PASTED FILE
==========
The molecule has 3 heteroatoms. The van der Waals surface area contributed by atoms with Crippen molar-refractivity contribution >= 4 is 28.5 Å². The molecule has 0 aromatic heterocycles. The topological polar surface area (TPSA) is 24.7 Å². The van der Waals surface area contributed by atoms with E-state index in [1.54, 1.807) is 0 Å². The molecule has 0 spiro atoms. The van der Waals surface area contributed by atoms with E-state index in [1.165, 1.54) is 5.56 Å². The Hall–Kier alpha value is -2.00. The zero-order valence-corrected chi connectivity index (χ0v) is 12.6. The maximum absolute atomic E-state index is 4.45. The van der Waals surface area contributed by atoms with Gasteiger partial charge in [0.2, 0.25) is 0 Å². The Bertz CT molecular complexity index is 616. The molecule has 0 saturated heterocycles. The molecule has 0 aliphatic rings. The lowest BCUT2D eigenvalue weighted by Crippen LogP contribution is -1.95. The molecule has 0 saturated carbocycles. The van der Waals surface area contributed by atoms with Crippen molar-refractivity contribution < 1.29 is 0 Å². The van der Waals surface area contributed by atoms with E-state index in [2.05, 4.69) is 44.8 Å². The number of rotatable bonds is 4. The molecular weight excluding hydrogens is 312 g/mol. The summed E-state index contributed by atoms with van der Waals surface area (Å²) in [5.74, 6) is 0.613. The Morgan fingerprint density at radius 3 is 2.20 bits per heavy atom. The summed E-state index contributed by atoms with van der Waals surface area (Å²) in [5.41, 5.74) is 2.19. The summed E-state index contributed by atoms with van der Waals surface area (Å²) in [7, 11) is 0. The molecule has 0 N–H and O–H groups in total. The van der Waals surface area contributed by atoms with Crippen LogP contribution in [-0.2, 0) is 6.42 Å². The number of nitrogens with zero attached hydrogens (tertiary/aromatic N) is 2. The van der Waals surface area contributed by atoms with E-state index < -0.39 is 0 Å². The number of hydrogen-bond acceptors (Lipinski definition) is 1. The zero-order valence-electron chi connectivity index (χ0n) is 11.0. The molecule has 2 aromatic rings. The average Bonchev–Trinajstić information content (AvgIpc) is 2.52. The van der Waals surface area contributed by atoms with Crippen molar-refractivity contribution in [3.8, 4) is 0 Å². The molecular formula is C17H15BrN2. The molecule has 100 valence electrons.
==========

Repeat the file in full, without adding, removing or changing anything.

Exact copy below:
The molecule has 3 heteroatoms. The van der Waals surface area contributed by atoms with Crippen molar-refractivity contribution >= 4 is 28.5 Å². The molecule has 0 aromatic heterocycles. The topological polar surface area (TPSA) is 24.7 Å². The van der Waals surface area contributed by atoms with E-state index in [1.54, 1.807) is 0 Å². The molecule has 0 spiro atoms. The van der Waals surface area contributed by atoms with E-state index in [1.165, 1.54) is 5.56 Å². The Hall–Kier alpha value is -2.00. The zero-order valence-corrected chi connectivity index (χ0v) is 12.6. The maximum absolute atomic E-state index is 4.45. The van der Waals surface area contributed by atoms with Gasteiger partial charge in [0.2, 0.25) is 0 Å². The Bertz CT molecular complexity index is 616. The molecule has 0 saturated heterocycles. The molecule has 0 aliphatic rings. The lowest BCUT2D eigenvalue weighted by Crippen LogP contribution is -1.95. The molecule has 0 saturated carbocycles. The van der Waals surface area contributed by atoms with Crippen molar-refractivity contribution < 1.29 is 0 Å². The van der Waals surface area contributed by atoms with E-state index in [2.05, 4.69) is 44.8 Å². The number of rotatable bonds is 4. The molecular weight excluding hydrogens is 312 g/mol. The summed E-state index contributed by atoms with van der Waals surface area (Å²) in [5.74, 6) is 0.613. The Morgan fingerprint density at radius 3 is 2.20 bits per heavy atom. The summed E-state index contributed by atoms with van der Waals surface area (Å²) in [5.41, 5.74) is 2.19. The summed E-state index contributed by atoms with van der Waals surface area (Å²) in [7, 11) is 0. The molecule has 0 N–H and O–H groups in total. The van der Waals surface area contributed by atoms with Crippen LogP contribution in [-0.2, 0) is 6.42 Å². The number of nitrogens with zero attached hydrogens (tertiary/aromatic N) is 2. The van der Waals surface area contributed by atoms with E-state index < -0.39 is 0 Å². The number of hydrogen-bond acceptors (Lipinski definition) is 1. The zero-order valence-electron chi connectivity index (χ0n) is 11.0. The molecule has 2 aromatic rings. The average Bonchev–Trinajstić information content (AvgIpc) is 2.52. The van der Waals surface area contributed by atoms with Crippen molar-refractivity contribution in [3.8, 4) is 0 Å². The molecular formula is C17H15BrN2. The molecule has 100 valence electrons.